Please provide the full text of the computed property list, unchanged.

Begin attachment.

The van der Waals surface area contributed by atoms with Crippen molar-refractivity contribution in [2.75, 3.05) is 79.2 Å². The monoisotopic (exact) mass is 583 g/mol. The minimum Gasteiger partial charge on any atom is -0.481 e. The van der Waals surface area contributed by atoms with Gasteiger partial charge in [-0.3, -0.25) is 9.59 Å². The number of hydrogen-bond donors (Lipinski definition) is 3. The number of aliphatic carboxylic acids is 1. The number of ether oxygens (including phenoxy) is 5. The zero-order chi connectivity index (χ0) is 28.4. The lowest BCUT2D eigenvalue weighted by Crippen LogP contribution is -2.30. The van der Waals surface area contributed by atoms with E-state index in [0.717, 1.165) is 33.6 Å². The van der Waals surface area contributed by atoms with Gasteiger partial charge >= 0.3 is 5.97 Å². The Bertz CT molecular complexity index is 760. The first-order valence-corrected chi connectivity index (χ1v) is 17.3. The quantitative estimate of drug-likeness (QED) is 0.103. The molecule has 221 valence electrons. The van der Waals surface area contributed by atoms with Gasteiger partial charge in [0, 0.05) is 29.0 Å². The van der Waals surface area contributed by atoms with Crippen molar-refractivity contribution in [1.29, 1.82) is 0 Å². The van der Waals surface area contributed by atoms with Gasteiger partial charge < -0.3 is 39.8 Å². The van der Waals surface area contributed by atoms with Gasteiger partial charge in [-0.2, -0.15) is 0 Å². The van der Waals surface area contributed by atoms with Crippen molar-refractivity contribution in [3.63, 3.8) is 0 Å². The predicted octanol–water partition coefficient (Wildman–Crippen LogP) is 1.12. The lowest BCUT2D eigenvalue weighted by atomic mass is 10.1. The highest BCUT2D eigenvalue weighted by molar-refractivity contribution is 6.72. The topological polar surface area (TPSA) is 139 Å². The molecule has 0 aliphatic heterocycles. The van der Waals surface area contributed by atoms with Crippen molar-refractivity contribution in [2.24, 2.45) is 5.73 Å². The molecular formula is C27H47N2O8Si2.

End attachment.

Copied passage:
The van der Waals surface area contributed by atoms with Crippen molar-refractivity contribution in [2.75, 3.05) is 79.2 Å². The monoisotopic (exact) mass is 583 g/mol. The minimum Gasteiger partial charge on any atom is -0.481 e. The van der Waals surface area contributed by atoms with Gasteiger partial charge in [-0.3, -0.25) is 9.59 Å². The number of hydrogen-bond donors (Lipinski definition) is 3. The number of aliphatic carboxylic acids is 1. The number of ether oxygens (including phenoxy) is 5. The zero-order chi connectivity index (χ0) is 28.4. The lowest BCUT2D eigenvalue weighted by Crippen LogP contribution is -2.30. The van der Waals surface area contributed by atoms with E-state index in [0.717, 1.165) is 33.6 Å². The van der Waals surface area contributed by atoms with Gasteiger partial charge >= 0.3 is 5.97 Å². The Bertz CT molecular complexity index is 760. The first-order valence-corrected chi connectivity index (χ1v) is 17.3. The quantitative estimate of drug-likeness (QED) is 0.103. The molecule has 221 valence electrons. The van der Waals surface area contributed by atoms with Gasteiger partial charge in [0, 0.05) is 29.0 Å². The van der Waals surface area contributed by atoms with Crippen molar-refractivity contribution in [1.29, 1.82) is 0 Å². The van der Waals surface area contributed by atoms with Gasteiger partial charge < -0.3 is 39.8 Å². The van der Waals surface area contributed by atoms with Gasteiger partial charge in [-0.2, -0.15) is 0 Å². The van der Waals surface area contributed by atoms with Crippen molar-refractivity contribution in [3.63, 3.8) is 0 Å². The predicted octanol–water partition coefficient (Wildman–Crippen LogP) is 1.12. The lowest BCUT2D eigenvalue weighted by atomic mass is 10.1. The highest BCUT2D eigenvalue weighted by molar-refractivity contribution is 6.72. The topological polar surface area (TPSA) is 139 Å². The molecule has 0 aliphatic heterocycles. The van der Waals surface area contributed by atoms with Crippen molar-refractivity contribution in [2.24, 2.45) is 5.73 Å². The molecular formula is C27H47N2O8Si2.